Over the last decade a slow motion drama has unfolded between fundraisers and the public from whom they want to fundraise. As fundraisers have had to raise ever more amounts to fund the work of their organisations, they have blocked their ears to the voices of donors who have tried to tell them that they don’t like the techniques they now deploy.
We have told ourselves that a mild irritation is a small price to pay for raising the money that changes lives. We have kidded ourselves that the end justifies the means.
We have hidden our heads in the sand when people tell us their stories of being ‘besieged’, of the multiple mailings they have received, of the telephone calls at home. Ironically, we have indeed let face-to-face fundraising act as the loathsome villain for the whole of fundraising. The volume of outcry from journalists and the public have let us be willing dupes and believe that face-to-face is the bad apple of the bunch. Face-to-face is not even the tip of the iceberg. Research we released just before Christmas
shows that face-to-face is third on the list after fundraising ‘on your doorstep’ and ‘telephone calls at home’.
Modern fundraising techniques can be hugely successful, but the very basis of that success is also the basis of the irritation. They literally and metaphorically stop people in their tracks.
Will we still have this logjam in five or ten years’ time? Will the fundraising community go on accepting irritation as a necessary by-product of modern fundraising. I don’t think we should. Aside from all the evidence we gather, two incidences for me have been critical.
As a company we have bought a couple of balloons in a virtual fundraising balloon race. For no major reason I decided not to take part this autumn. The charity has my mobile number, so when they ring me and as the number comes on my screen, I ignore the calls. I would guess they have tried to ring me 30 times. This feels to me like a bombardment of calls. Should we accept that its ok for a member of the public to be called 30 times without a response. When is enough, enough?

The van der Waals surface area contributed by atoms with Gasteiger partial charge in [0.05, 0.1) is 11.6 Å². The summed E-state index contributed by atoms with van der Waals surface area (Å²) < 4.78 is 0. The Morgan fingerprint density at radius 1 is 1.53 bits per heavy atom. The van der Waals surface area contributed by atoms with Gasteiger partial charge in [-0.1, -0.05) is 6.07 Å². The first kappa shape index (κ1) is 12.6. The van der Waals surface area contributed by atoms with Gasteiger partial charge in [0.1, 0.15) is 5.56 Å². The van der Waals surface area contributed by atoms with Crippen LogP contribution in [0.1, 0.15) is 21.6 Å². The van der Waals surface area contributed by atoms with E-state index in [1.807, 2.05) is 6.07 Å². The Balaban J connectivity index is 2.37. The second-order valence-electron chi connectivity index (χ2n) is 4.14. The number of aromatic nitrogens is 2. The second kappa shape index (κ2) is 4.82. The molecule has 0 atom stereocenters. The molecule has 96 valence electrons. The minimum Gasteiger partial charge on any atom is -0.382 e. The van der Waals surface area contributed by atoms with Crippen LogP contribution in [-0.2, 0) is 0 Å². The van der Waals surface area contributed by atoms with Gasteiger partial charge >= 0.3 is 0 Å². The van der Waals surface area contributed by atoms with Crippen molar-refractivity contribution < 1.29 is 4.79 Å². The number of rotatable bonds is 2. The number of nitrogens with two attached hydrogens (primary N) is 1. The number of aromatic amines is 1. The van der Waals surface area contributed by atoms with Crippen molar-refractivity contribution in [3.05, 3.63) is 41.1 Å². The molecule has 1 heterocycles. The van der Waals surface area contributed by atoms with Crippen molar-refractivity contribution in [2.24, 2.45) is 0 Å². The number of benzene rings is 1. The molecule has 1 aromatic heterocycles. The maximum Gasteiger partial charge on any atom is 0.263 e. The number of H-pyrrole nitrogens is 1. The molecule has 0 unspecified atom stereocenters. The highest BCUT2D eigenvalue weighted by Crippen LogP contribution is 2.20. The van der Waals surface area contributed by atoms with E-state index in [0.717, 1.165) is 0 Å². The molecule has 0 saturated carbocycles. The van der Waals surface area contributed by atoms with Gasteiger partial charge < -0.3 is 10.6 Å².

The second incident came out of a conversation with my dad. He’s a retired doctor. Active in his community and a donor to many charities. On a long car journey he told me about his frustration with the number of appeals and wondered whether the economics stacks up. He told me there is only one charity that has asked how often he wants to hear from them: Botton Village in North Yorkshire. From all the charities he supports, the only one that actually asks him as a donor what he wants is the one I first heard about on the fundraising circuit in the early 1990s. For all the talk of being donor-centric, of listening to supporters, only one (tiny) charity has been brave and foresighted over the last 25 years to regularly ask its supporters what they want. How depressing.
What is the fundraising community doing about this? All the Institute of Fundraising’s codes, the PFRA and the FRSB are a huge achievement and make me proud. But if every charity kept to every code would public irritation even diminish, let alone disappear? My heart says yes, my head says no.
We need to do more. Here are three simple ideas:
The ‘I don’t give on the street’ label pin. The telephone preference service (TPS) allows people to opt out of sales calls from anybody. We need some kind of visible symbol that people can wear which basically says ‘I don’t give to street fundraisers’. This would be a kind of TPS on the street. Street fundraisers would need to agree to simply ignore anybody wearing the badge.
The ‘I don’t give on the doorstep’ sticker. If people don’t want to give on the doorstep they should be allowed to opt out just as they are able to with the telephone. A simple sticker in the front window, as there used to be with free newspapers, would suffice.
FRSB membership means charities should ask their donors what they want. I think every fundraising direct marketing team that aspires to good practice should ask their donors how often they want to hear from them. Simple as that.
I realise that if these three proposals were implemented they would reduce the number of people who give. That makes me pause for thought. However I think the fundraising community needs to accept that the level of annoyance and aggravation felt about fundraising needs to be reduced. The current level is not sustainable.
These three suggestions would provide a simple way in which people can opt out of being asked and through which charities could begin to reduce the pressure cooker of frustration that many people feel.
Has Joe raised a good point? Or has your pressure cooker been turned up? Leave us a comment below.
This article also features on the Guardian's Voluntary Sector Network here. Joe is a regular columnist for the Network.